Father and two kids entering ballpark

Behold, the Ballpark.

There’s that beautiful moment when a child walks into a major league ballpark for the very first time. Held by a parent’s hand, the youngster is electric in anticipation as he walks the outer concourse and nears his seat through the ballpark tunnel—or vomitory as it’s officially called, but that would spoil the romanticism of the moment. Walking through, the ballpark slowly reveals itself, its opposite side providing a tantalizing tease. Out of the tunnel, the child emerges into the light, his breath taken away by the panoramic majesty of pure architecture. It’s a virgin moment full of magic: The thousands upon thousands of seats, the multiple levels, the playing field soaked in green and brick red clay, the giant and effervescent video display beyond.

Stepping into a ballpark is an experience that never grows old, whether it’s the first time or the thousandth. But what is it about the ballpark, its inviting nature and enchanting appeal, which fascinate the patrons who cross its turnstiles? And why does it seem so special compared to the football stadium or indoor arena? 

For one thing, the ballpark is rich and unique in charming, asymmetrical character. Baseball fans aren’t crazy when they refer to a ballpark as “he” or “she.” Life does seem to flow from a ballpark’s walls, its field, its box seats and bleacher benches. If these walls could talk, we’d definitely want to listen in to what they’ve got to say. And we swear we’d hear something. 

Baseball feeds the ballpark’s vibrant warmth. The fans seem connected to the action because they sometimes are the action. They’re close enough to breathe on an outfielder’s back, to reach for the same pop fly the first baseman is after, to be alert for the next home run ball or runaway bat that comes flying their way. This near-organic relationship makes for an entertaining, palpable experience for the paying customer.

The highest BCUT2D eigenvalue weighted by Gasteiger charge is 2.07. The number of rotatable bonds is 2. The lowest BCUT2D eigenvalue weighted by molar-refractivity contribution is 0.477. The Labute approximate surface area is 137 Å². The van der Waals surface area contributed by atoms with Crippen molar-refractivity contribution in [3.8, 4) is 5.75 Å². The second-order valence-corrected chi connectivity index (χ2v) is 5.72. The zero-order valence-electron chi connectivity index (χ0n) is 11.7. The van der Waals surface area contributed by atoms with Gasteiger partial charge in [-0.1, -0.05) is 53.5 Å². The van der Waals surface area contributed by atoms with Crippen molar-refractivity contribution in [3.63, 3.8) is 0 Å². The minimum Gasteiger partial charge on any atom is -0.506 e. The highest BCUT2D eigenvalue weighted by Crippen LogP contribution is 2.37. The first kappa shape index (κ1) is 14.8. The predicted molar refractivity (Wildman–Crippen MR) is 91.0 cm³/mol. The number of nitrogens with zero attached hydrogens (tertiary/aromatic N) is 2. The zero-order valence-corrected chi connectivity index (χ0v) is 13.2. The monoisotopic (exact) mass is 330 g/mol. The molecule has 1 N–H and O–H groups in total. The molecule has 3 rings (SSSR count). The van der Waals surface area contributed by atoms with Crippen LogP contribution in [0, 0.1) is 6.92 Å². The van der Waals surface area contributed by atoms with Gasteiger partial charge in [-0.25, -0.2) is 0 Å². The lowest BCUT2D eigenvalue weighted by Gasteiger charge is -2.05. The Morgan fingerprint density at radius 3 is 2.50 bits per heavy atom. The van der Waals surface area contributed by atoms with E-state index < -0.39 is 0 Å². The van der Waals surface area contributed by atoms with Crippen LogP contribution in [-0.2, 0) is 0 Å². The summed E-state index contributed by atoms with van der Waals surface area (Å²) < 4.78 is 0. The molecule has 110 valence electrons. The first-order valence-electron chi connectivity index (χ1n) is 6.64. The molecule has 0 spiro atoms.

Other pro team sports can’t match this synergy, as spectators seem to be little more than mere witnesses. Take football. Outside of Green Bay’s historic Lambeau Field, there is no charm to speak of; there is only the field, the tall wall and the carefully constructed seating beyond that refuses audience participation. And even when that opportunity presents itself—on the extra point—officials quickly throw up netting to prevent the football from entering the stands. 

Indoors, it’s the same story. Front-row basketball fans do get to line up along the edge of the court, but the focus on the arena dramatically drops off from there, a building spotlighting the action but leaving its surrounding character in the dark. When converted to hockey, these arenas offer even less personality, with boards and tall glass panes separating fans from the ice and its action—albeit understandably, given the violent nature of the sport. 

The popularity of the ballpark has been repeatedly affirmed. Sometimes it’s bigger than the game itself, and not just in a physical sense. People don’t always flock to Chicago’s Wrigley Field to see the Cubs; they come to see Wrigley. It’s the same thing at Boston’s Fenway Park, or San Francisco’s Oracle Park, or Pittsburgh’s PNC Park. They want to walk the concourses, experience the quirks and cross it off the bucket list. It all shows that the best ballparks aren’t just civic achievements. They’re tourist attractions. They’re conversation pieces. They’re the places to see and be seen. 

Granted, not every ballpark gets it right; for every Fenway, there’s a Metrodome. But old and new, past and present, beautiful and ugly, the ballparks are embraced, remembered, dissected and discussed—even years after they’ve been torn down. See all those ballpark books on the shelf? What a collection. See the ones on stadiums and arenas? We don’t either. 

So how did ballparks evolve from the first humble, makeshift structures to today’s modern palaces? Here’s an era-by-era blow.